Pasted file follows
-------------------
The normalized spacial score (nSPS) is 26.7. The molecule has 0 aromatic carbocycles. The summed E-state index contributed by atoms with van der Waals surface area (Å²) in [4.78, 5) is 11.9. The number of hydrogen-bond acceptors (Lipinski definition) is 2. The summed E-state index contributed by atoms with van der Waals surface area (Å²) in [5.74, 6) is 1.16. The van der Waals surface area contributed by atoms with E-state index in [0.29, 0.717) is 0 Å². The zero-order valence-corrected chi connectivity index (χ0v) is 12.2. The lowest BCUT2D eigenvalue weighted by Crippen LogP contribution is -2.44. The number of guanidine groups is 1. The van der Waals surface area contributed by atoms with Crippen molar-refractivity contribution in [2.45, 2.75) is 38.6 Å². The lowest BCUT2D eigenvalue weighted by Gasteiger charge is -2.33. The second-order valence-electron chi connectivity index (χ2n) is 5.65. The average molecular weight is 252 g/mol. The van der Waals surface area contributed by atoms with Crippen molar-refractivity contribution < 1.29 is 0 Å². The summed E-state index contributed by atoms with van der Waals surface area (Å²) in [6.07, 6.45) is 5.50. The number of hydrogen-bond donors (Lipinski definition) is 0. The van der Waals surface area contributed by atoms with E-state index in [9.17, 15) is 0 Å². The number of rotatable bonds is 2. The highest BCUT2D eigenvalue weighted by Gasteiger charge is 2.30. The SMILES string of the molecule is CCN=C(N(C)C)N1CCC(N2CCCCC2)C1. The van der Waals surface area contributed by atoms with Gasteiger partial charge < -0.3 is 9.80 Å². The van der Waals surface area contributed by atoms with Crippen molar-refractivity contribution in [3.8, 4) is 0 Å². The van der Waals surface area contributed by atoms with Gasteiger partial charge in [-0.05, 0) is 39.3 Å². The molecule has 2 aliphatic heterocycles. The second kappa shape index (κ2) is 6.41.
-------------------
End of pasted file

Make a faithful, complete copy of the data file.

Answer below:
The normalized spacial score (nSPS) is 26.7. The molecule has 0 aromatic carbocycles. The summed E-state index contributed by atoms with van der Waals surface area (Å²) in [4.78, 5) is 11.9. The number of hydrogen-bond acceptors (Lipinski definition) is 2. The summed E-state index contributed by atoms with van der Waals surface area (Å²) in [5.74, 6) is 1.16. The van der Waals surface area contributed by atoms with E-state index in [0.29, 0.717) is 0 Å². The zero-order valence-corrected chi connectivity index (χ0v) is 12.2. The lowest BCUT2D eigenvalue weighted by Crippen LogP contribution is -2.44. The number of guanidine groups is 1. The van der Waals surface area contributed by atoms with Crippen molar-refractivity contribution in [2.45, 2.75) is 38.6 Å². The lowest BCUT2D eigenvalue weighted by Gasteiger charge is -2.33. The second-order valence-electron chi connectivity index (χ2n) is 5.65. The average molecular weight is 252 g/mol. The van der Waals surface area contributed by atoms with Crippen molar-refractivity contribution < 1.29 is 0 Å². The summed E-state index contributed by atoms with van der Waals surface area (Å²) in [6.07, 6.45) is 5.50. The number of hydrogen-bond donors (Lipinski definition) is 0. The van der Waals surface area contributed by atoms with E-state index in [9.17, 15) is 0 Å². The number of rotatable bonds is 2. The highest BCUT2D eigenvalue weighted by Gasteiger charge is 2.30. The SMILES string of the molecule is CCN=C(N(C)C)N1CCC(N2CCCCC2)C1. The van der Waals surface area contributed by atoms with Gasteiger partial charge < -0.3 is 9.80 Å². The van der Waals surface area contributed by atoms with Crippen molar-refractivity contribution in [3.8, 4) is 0 Å². The van der Waals surface area contributed by atoms with Gasteiger partial charge in [-0.05, 0) is 39.3 Å². The molecule has 2 aliphatic heterocycles. The second kappa shape index (κ2) is 6.41.